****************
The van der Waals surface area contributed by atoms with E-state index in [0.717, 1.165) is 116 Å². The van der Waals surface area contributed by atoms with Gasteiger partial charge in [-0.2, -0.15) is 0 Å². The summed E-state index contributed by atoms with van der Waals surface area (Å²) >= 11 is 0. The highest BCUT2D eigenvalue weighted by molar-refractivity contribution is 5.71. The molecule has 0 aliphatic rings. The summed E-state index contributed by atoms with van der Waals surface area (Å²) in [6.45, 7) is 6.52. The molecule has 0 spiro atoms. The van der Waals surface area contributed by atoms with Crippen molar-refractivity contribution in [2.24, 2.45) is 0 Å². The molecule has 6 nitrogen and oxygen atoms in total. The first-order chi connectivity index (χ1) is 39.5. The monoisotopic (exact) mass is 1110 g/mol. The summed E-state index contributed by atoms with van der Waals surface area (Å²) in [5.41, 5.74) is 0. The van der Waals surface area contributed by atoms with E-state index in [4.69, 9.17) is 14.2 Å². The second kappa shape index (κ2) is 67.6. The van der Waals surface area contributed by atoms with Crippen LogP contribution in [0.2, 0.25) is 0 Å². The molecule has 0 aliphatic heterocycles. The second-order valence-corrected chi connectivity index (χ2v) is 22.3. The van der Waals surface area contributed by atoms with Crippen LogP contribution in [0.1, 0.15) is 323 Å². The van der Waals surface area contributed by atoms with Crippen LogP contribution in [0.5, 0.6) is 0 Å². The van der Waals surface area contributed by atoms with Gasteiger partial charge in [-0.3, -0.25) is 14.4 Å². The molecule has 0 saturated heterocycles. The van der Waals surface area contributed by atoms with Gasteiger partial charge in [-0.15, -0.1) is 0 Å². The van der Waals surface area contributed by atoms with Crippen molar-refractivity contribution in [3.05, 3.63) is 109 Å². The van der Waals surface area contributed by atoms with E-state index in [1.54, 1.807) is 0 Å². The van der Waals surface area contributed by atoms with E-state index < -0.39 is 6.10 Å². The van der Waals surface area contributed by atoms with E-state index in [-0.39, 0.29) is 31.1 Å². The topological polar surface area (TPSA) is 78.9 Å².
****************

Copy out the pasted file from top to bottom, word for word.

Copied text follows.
The van der Waals surface area contributed by atoms with E-state index in [0.717, 1.165) is 116 Å². The van der Waals surface area contributed by atoms with Gasteiger partial charge in [-0.2, -0.15) is 0 Å². The summed E-state index contributed by atoms with van der Waals surface area (Å²) >= 11 is 0. The highest BCUT2D eigenvalue weighted by molar-refractivity contribution is 5.71. The molecule has 0 aliphatic rings. The summed E-state index contributed by atoms with van der Waals surface area (Å²) in [6.45, 7) is 6.52. The molecule has 0 spiro atoms. The van der Waals surface area contributed by atoms with Crippen molar-refractivity contribution in [2.24, 2.45) is 0 Å². The molecule has 6 nitrogen and oxygen atoms in total. The first-order chi connectivity index (χ1) is 39.5. The monoisotopic (exact) mass is 1110 g/mol. The summed E-state index contributed by atoms with van der Waals surface area (Å²) in [5.41, 5.74) is 0. The van der Waals surface area contributed by atoms with E-state index in [4.69, 9.17) is 14.2 Å². The second kappa shape index (κ2) is 67.6. The van der Waals surface area contributed by atoms with Crippen LogP contribution in [0.2, 0.25) is 0 Å². The molecule has 0 aliphatic heterocycles. The second-order valence-corrected chi connectivity index (χ2v) is 22.3. The van der Waals surface area contributed by atoms with Crippen LogP contribution in [0.1, 0.15) is 323 Å². The van der Waals surface area contributed by atoms with Crippen LogP contribution in [0.5, 0.6) is 0 Å². The van der Waals surface area contributed by atoms with Gasteiger partial charge in [-0.3, -0.25) is 14.4 Å². The molecule has 0 saturated heterocycles. The van der Waals surface area contributed by atoms with Gasteiger partial charge in [-0.15, -0.1) is 0 Å². The van der Waals surface area contributed by atoms with Crippen molar-refractivity contribution in [3.05, 3.63) is 109 Å². The van der Waals surface area contributed by atoms with E-state index in [1.54, 1.807) is 0 Å². The van der Waals surface area contributed by atoms with E-state index < -0.39 is 6.10 Å². The van der Waals surface area contributed by atoms with E-state index in [-0.39, 0.29) is 31.1 Å². The topological polar surface area (TPSA) is 78.9 Å².